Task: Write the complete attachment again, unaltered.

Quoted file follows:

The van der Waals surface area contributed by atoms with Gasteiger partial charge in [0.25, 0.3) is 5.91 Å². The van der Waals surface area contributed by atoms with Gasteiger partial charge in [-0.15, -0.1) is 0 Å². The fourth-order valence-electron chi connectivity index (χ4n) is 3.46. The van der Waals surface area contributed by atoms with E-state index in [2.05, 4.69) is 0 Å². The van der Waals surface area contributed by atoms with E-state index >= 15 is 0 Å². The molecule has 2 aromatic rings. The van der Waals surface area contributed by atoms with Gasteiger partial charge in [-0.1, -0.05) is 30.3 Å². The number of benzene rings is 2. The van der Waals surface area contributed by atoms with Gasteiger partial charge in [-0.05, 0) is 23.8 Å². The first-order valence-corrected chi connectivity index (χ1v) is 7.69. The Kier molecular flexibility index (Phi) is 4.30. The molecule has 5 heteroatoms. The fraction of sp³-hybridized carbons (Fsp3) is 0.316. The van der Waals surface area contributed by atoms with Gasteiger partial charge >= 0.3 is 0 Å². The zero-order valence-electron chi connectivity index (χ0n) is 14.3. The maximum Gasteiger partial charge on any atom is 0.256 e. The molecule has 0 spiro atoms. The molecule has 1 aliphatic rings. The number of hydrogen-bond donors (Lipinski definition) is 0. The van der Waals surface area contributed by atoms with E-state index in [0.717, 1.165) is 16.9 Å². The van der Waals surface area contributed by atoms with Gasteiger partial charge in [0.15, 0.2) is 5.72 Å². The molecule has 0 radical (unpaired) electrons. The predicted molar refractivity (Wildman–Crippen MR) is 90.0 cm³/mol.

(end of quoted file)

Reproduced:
The van der Waals surface area contributed by atoms with Gasteiger partial charge in [0.25, 0.3) is 5.91 Å². The van der Waals surface area contributed by atoms with Gasteiger partial charge in [-0.15, -0.1) is 0 Å². The fourth-order valence-electron chi connectivity index (χ4n) is 3.46. The van der Waals surface area contributed by atoms with E-state index in [2.05, 4.69) is 0 Å². The van der Waals surface area contributed by atoms with E-state index >= 15 is 0 Å². The molecule has 2 aromatic rings. The van der Waals surface area contributed by atoms with Gasteiger partial charge in [-0.1, -0.05) is 30.3 Å². The number of benzene rings is 2. The van der Waals surface area contributed by atoms with Gasteiger partial charge in [-0.05, 0) is 23.8 Å². The first-order valence-corrected chi connectivity index (χ1v) is 7.69. The Kier molecular flexibility index (Phi) is 4.30. The molecule has 5 heteroatoms. The fraction of sp³-hybridized carbons (Fsp3) is 0.316. The van der Waals surface area contributed by atoms with Gasteiger partial charge >= 0.3 is 0 Å². The zero-order valence-electron chi connectivity index (χ0n) is 14.3. The maximum Gasteiger partial charge on any atom is 0.256 e. The molecule has 0 spiro atoms. The molecule has 1 aliphatic rings. The number of hydrogen-bond donors (Lipinski definition) is 0. The van der Waals surface area contributed by atoms with E-state index in [0.717, 1.165) is 16.9 Å². The van der Waals surface area contributed by atoms with Gasteiger partial charge in [0.15, 0.2) is 5.72 Å². The molecule has 0 radical (unpaired) electrons. The predicted molar refractivity (Wildman–Crippen MR) is 90.0 cm³/mol.